Brugmansia: illusions, insanity and imperceptible buried treasure
Having completed the North American collection of letters, the Directors' Correspondence team have now moved on to the 'Miscellaneous Volumes' within the archive. These volumes include letters from all over the world, many sent by famous botanists such as Nathaniel Wallich and Francis Boott. The Miscellaneous Volumes are particularly interesting to digitise as one moment you can be reading about plants, the next moment about fantasy sea serpents!
One of the most interesting things we have come across so far is the flower which produces 'second sight'. Datura sanguinea, more recently known as Brugmansia sanguinea, is from a group of plants known to possess hallucinogenic effects. They are part of the Solanaceae family, also known as nightshades.
In the 1850s, a man called Samuel Bond worked as a paymaster at the gold mines of Marmato, New Grenada [now known as Colombia]. In 1853, Bond wrote a letter to Sir William Jackson Hooker regarding the botany of the area. He went into great detail describing the effects of Datura sanguinea, also known as 'tonga' by the natives, which was believed to produce second sight. Its use was prohibited in New Grenada as it could produce madness in excessive doses but this law was often ignored by native people who wanted to search for hidden fortunes. It was believed that by taking this plant in the correct dosage, a person's perception of objects would be heightened, allowing them to discover buried treasure and hidden mines.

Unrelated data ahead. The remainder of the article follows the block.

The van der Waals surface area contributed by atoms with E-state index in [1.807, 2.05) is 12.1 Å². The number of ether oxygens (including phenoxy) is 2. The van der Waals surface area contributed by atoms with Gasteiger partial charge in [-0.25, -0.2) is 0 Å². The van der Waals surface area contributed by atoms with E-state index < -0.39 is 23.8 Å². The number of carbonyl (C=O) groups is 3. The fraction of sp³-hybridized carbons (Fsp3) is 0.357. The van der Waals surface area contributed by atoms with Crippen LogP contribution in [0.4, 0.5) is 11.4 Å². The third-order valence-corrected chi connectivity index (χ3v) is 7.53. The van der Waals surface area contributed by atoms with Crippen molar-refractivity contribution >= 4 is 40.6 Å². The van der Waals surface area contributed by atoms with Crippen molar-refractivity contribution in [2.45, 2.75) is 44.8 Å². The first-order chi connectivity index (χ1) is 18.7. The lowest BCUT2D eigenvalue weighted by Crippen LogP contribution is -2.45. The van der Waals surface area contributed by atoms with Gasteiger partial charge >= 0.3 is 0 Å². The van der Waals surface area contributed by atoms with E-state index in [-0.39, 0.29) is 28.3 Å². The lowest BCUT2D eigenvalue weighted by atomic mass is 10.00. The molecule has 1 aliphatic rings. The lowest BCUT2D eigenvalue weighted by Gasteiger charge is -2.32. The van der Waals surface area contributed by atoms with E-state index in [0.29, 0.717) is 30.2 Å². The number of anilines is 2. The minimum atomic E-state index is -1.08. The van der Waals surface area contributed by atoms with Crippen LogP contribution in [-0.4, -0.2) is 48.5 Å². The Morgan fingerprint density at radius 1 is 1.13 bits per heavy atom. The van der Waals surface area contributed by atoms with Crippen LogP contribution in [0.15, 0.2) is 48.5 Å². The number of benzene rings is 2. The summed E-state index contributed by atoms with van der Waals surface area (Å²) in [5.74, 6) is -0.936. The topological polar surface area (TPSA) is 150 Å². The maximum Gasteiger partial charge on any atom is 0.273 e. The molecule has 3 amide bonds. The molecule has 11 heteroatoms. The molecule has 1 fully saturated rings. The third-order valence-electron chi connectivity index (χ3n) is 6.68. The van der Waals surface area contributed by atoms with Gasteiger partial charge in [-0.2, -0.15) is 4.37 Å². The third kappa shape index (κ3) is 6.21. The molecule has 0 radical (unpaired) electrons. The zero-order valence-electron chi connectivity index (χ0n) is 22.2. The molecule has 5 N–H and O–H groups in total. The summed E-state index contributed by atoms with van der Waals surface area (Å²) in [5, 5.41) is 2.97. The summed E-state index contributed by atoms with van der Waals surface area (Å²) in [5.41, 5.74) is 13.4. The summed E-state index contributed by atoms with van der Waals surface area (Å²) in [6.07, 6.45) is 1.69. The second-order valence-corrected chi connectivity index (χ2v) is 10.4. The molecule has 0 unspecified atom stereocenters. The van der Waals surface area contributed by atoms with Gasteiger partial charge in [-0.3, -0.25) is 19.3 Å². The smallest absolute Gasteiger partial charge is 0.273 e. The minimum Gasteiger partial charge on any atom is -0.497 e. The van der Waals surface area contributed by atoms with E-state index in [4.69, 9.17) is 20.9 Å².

'...I repeat, that I am constrained by the evidence of unimpeachable eye-witnesses, men of veracity & penetration, with no bearings to the marvellous or miraculous, to believe that persons who have taken this tonga, have in consequence become endued with extraordinary faculties...' [Archives Ref: DC 71 f.40]
In order to gain this enhanced vision, seven seeds must be macerated, following an ancient tradition. Bond writes that there is a person in most towns who possesses the gift of administering tonga according to the practise of the art. However, many natives wanting to use the plant would consume a larger dose.
Bond was well acquainted with a native miner who ‘betongaed’ himself in order to discover treasure. The result was that he went mad and apparently remained so for a whole year.
'I often visited him in his madness; he had violent paroxysms at times, & had to be bound; & for weeks kept up an incessant flow of incoherent talk, with small intervals of sleep. He got over the effects by degrees, & is now, & has been for two years, perfectly recovered' [Archives Ref: DC 71 f.40]
Bond had no doubt that this plant could enhance the senses, but believed that success was mainly down to having faith in the drug. Brugmansia has been recorded in history many times as a hallucinogen, used for oracular divination, contacting the dead, and to stupefy wives and slaves so they could be buried with their dead warrior husbands! You can read more about Brugmansia and its hallucinogenic properties in Huanduj: Brugmansia by Alistair Hay, Monika Gottschalk and Adolfo Holguín.
Just another great example of the fascinating stories we come across while digitising the Directors’ Correspondence.
- Jess -